A lot of people refer to the suspension on the current S-Class as “airbag suspension”, but that’s an inaccurate description. The Active Body Control(ABC) doesn’t employ an airbag at all.
Mercedes Benz deputed ABC on the 1999 CL-Class. But what exactly is it?
With the ABC system, the car sits on 4 fairly ordinary looking struts. Inside each of the struts, there is a big steel spring and a passive damper (so far, just like all struts). The top of each spring is mounted to the sleeve of a hydraulic servo plunger, which is constantly fed with oil at anything up to 200bar of pressure.
In normal driving conditions on untarnished, smooth roads, the spring operates at it’s fullest extension. Which allows the damper itself to work unrestrained. The “damper-alone” ride favours comfort, so you get a nice soft, comfortable ride.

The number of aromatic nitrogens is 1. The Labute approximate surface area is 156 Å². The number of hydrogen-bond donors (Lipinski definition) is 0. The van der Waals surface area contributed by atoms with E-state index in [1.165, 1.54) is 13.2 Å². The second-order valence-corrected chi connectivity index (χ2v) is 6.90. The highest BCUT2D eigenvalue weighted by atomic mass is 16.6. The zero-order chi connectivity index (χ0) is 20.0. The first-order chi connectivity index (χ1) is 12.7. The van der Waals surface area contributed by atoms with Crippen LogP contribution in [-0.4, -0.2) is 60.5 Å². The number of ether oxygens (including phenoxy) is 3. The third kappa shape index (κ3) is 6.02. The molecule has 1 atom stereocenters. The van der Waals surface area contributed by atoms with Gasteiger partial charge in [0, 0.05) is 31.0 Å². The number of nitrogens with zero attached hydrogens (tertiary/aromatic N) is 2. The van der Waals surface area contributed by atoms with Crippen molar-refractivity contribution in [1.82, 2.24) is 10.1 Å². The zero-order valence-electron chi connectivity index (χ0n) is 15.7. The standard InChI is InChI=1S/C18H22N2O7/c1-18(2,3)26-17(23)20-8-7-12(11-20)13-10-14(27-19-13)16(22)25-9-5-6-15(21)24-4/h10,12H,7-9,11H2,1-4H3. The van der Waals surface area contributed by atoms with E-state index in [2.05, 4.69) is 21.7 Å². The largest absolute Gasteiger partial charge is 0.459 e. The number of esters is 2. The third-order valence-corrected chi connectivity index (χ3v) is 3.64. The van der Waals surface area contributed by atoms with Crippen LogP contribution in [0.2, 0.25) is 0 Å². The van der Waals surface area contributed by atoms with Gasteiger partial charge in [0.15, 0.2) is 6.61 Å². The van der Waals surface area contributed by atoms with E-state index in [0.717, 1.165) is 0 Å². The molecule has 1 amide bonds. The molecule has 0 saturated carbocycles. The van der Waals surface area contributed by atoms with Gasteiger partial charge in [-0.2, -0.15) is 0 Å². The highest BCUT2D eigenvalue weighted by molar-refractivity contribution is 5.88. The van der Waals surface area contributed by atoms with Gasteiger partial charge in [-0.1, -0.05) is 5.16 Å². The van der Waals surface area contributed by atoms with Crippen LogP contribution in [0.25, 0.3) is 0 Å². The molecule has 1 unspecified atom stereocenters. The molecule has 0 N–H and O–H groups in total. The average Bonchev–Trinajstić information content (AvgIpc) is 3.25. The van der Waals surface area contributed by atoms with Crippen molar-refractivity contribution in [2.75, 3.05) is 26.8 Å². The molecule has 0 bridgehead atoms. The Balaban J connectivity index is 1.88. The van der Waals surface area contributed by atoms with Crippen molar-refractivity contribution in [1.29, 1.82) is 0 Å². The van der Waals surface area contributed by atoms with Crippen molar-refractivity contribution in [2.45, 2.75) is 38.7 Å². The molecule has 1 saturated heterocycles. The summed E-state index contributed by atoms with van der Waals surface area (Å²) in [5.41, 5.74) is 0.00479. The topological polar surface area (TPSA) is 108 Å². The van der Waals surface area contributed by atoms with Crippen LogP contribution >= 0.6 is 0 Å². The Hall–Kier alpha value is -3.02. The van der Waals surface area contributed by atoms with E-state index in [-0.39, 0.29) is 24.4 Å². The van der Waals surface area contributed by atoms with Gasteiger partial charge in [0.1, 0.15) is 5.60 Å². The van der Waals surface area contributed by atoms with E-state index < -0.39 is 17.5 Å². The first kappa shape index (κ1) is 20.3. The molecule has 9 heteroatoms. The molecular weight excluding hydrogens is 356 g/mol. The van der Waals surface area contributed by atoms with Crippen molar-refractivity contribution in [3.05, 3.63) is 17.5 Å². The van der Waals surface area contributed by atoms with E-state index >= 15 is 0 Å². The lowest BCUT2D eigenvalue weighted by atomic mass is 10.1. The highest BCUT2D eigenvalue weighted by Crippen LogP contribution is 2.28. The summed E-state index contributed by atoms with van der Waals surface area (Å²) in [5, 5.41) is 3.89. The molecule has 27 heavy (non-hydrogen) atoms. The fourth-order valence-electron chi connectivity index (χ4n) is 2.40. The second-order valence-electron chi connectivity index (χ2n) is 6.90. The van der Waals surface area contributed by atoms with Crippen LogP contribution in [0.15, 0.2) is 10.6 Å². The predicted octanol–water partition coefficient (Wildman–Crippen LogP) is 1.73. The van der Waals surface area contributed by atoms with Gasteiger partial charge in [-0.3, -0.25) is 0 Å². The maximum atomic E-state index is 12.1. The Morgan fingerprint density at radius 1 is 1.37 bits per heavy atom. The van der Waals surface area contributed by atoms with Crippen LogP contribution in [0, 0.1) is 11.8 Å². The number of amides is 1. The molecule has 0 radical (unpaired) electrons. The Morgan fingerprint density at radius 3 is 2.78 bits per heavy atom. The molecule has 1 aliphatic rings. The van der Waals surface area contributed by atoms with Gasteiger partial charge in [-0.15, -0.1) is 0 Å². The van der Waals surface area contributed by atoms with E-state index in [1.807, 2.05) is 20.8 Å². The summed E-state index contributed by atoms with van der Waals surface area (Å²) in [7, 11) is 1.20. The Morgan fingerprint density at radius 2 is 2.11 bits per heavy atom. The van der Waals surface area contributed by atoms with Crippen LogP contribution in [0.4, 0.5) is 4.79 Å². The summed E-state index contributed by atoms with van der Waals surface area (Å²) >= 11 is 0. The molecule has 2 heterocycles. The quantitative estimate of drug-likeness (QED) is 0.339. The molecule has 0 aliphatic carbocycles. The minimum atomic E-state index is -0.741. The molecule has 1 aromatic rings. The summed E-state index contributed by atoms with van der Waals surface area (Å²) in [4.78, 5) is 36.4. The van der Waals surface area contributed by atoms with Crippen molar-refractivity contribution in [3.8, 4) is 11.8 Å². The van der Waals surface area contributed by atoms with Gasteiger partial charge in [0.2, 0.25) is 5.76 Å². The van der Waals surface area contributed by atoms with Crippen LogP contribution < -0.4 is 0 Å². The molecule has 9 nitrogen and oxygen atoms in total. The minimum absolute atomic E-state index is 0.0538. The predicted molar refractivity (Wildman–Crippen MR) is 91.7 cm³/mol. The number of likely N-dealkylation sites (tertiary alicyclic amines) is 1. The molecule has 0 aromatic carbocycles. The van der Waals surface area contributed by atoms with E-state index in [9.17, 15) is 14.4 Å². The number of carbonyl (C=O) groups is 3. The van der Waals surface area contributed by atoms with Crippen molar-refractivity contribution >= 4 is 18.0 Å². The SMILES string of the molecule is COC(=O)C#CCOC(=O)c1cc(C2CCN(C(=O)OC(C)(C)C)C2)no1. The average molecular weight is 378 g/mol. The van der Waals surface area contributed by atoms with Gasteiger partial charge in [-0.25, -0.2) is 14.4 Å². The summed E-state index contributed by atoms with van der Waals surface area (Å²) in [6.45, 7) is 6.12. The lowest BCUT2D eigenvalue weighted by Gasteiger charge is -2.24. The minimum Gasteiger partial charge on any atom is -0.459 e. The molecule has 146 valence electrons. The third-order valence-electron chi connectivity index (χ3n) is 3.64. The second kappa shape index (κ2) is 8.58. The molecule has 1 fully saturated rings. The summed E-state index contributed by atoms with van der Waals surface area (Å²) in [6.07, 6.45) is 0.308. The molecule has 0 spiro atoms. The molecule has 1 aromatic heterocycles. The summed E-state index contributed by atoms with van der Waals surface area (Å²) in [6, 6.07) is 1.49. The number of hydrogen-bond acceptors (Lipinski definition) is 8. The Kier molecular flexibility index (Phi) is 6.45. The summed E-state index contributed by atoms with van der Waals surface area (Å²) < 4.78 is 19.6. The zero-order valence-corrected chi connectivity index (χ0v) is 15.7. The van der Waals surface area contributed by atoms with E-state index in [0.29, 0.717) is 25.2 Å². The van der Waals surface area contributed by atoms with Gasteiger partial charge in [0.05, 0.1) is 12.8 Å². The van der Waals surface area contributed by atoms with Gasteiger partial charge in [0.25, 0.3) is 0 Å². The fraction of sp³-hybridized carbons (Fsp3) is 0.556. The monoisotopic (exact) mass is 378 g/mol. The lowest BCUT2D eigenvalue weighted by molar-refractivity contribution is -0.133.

If the car detects(through it’s myriad of sensors) any big movements in either yaw, pitch or roll, it pressurises the plungers independently. So if you corner hard, hit the skids, or hit a big bump, the steel springs inside the struts compress to an appropriate level to compensate.
The system is constantly variable and operates in thousandths of a second, so the car is always maintaining a balance between ride comfort and control in any driving conditions. As well, it allows for weight loading differences in different parts of the vehicle. So a heavier passenger in the back left seat or a big load of goods in the boot is taken into account in all the car’s calculations.
The system is essentially set up to maintain level ride-height between all four corners at all times.
Mercedes have also utilised secondary functionality of the system for the S-Class by allowing the system to analyse the upcoming road surface and raise the ride height automatically for upcoming obstacles (like speed bumps). It can also lower the car at higher speeds.
The way the ABC system functions means that the car feels comfortable without being wallowy and nausea-inducing like an airbag system. It has also allowed the company to get away without fitting any normal, physical anti-roll bars.
Michael Adams from World Car Reviews,
Article Originally Created for Infinite-Garage